South Korea has the highest rate among countries in the Organization for Economic Cooperation and Development. That may have something to do with the intense pressure on Koreans to succeed at school and on the job. Government officials are trying to do something to address the issue, though. In Seoul, they recently targeted a bridge that's become a popular spot for suicide attempts. Looking over the guardrails of the Mapo Bridge, it's a 60-foot drop into the Han River. That's probably not high enough to die on impact, but that hasn't stopped many people from trying. Over the past five years, at least 100 South Koreans have jumped into the river. About half of those died from. Of the 31 bridges across the Han, Mapo seems to be the top choice for jumpers. Tired of it being referred to as the bridge of death, the Seoul City government recently made some changes to the bridge. Now officials are calling it the Bridge of Life. Instead of installing high fences to deter jumpers, officials chose a strategy of appealing to a person's emotions. Park Young-ki of the Korea Suicide Prevention Group was contracted by the city to give Mapo Bridge a new look. "Most people commit suicide because they have trouble communicating and feel isolated," Park said. "So this bridge will make people feel they are wanted and help them open up too." All along the guardrails are inspirational slogans that light up as you pass by. They say things like, "how are you doing," "Isn't it nice to be walking on a bridge," and "Did you eat anything yet?" There are also pictures of babies on the rail, and at the center of the bridge is a bench with a brass statue of a stooped young man, being comforted with a pinch on the left cheek by a grandfatherly looking gentlemen. If anything, it's a unique approach to suicide prevention in the country has one of the highest suicide rates in the world. But not everyone is impressed by the Bridge of Life and its positive messages. "I was just walking here, talking to you, and I didn't even notice it here," said Dr. Kim Hyun-chung, a psychiatrist at the National Medical Center in Seoul, who came along with me to check out the new installations on the bridge. She says she thinks some of the new features could actually be counter productive. She stops to look at a pictures of a baby. "It might make someone more sad, because maybe they lost a child. It could be someone they miss very much and want to go with them." Kim says the officials missed an opportunity. The new signs and images don't provide any help if a person with suicidal thoughts decides to walk back off the bridge. "Maybe they're trying to move your emotions a bit, but maybe they should give out more facts, like there are people willing to listen to you, there are better ways to solve your problems, please contact such and such a number. Maybe that would have been more helpful," she said. Suicide is still a taboo subject in South Korea, Kim says, and there's no public dialogue about it, which leaves many people feeling it's an acceptable way out of their problems. Park Young-ki, the Bridge of Life consultant, acknowledges the new features don't tackle all of the issues, but it's a start. "There is a need for suicide education and our organization is working to put similar messages not just on bridges, but also in schools," he said. Dr. Kim Hyun-chung concedes that at least the government is trying to address Korea's suicide problem. But she says depressed people need more help than just positive messages on light-up guardrails. "It just makes them more lonely," she said. "We need to have more interest in people around us and listen to their difficulties. Nowadays people are so busy and caught up with their own problems; they really don't have time to listen to one another." Kim says maybe suicide attempts at the Mapo Bridge will go down now, but if someone is really determined to jump to their death, there are plenty of other bridges across the Han River.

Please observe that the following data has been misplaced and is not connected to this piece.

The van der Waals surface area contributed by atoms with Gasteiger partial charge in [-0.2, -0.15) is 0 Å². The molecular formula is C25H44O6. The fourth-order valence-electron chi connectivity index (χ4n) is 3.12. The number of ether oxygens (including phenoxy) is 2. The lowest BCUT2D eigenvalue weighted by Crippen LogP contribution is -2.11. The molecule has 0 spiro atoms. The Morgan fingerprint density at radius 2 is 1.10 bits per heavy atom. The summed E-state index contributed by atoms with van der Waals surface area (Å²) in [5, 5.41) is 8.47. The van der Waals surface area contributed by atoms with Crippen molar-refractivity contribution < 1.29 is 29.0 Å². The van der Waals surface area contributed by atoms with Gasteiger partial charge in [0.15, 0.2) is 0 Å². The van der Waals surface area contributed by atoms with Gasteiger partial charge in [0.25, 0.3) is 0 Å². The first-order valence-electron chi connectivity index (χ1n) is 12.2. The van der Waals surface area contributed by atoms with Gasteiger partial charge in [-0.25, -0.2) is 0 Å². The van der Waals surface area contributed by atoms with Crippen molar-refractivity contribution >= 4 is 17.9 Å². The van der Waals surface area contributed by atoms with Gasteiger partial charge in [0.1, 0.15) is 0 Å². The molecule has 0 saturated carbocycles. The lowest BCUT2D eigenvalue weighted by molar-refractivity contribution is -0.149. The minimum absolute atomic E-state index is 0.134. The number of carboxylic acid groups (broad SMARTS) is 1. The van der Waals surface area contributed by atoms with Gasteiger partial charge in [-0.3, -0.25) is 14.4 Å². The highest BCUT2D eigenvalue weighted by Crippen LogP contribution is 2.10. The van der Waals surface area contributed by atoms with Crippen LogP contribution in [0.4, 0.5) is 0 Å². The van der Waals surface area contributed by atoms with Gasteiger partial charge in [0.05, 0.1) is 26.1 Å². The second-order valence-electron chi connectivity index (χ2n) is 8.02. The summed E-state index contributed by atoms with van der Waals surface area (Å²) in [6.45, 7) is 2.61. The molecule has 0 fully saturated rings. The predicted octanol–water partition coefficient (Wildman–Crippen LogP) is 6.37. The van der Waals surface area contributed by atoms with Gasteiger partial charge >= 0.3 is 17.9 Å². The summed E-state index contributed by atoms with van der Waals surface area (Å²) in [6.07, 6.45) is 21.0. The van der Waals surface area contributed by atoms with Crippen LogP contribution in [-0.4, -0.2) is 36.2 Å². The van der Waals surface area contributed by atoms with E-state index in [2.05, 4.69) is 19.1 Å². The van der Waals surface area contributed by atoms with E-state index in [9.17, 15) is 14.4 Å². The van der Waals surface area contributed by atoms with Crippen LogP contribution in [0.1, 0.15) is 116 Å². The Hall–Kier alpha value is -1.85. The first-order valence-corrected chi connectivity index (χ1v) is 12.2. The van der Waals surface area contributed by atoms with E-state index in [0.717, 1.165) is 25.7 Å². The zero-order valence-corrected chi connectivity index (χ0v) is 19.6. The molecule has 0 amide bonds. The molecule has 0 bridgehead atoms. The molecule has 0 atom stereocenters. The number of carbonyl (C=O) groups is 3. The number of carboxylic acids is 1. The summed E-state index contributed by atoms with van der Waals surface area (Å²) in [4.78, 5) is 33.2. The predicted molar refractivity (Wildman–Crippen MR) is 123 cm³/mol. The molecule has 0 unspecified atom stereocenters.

Pictures of babies adorn the Mapo Bridge in Seoul. Officials hope the photos will strike a chord with depressed individuals. (Photo: Jason Strother)

A message written on the guardrail of Seoul's Mapo Bridge asks "Do you have a secret?" (Photo: Jason Strothe)

A statue on the Mapo Bridge in Seoul shows an elderly man consoling an apparently depressed man. (Photo: Jason Strother)

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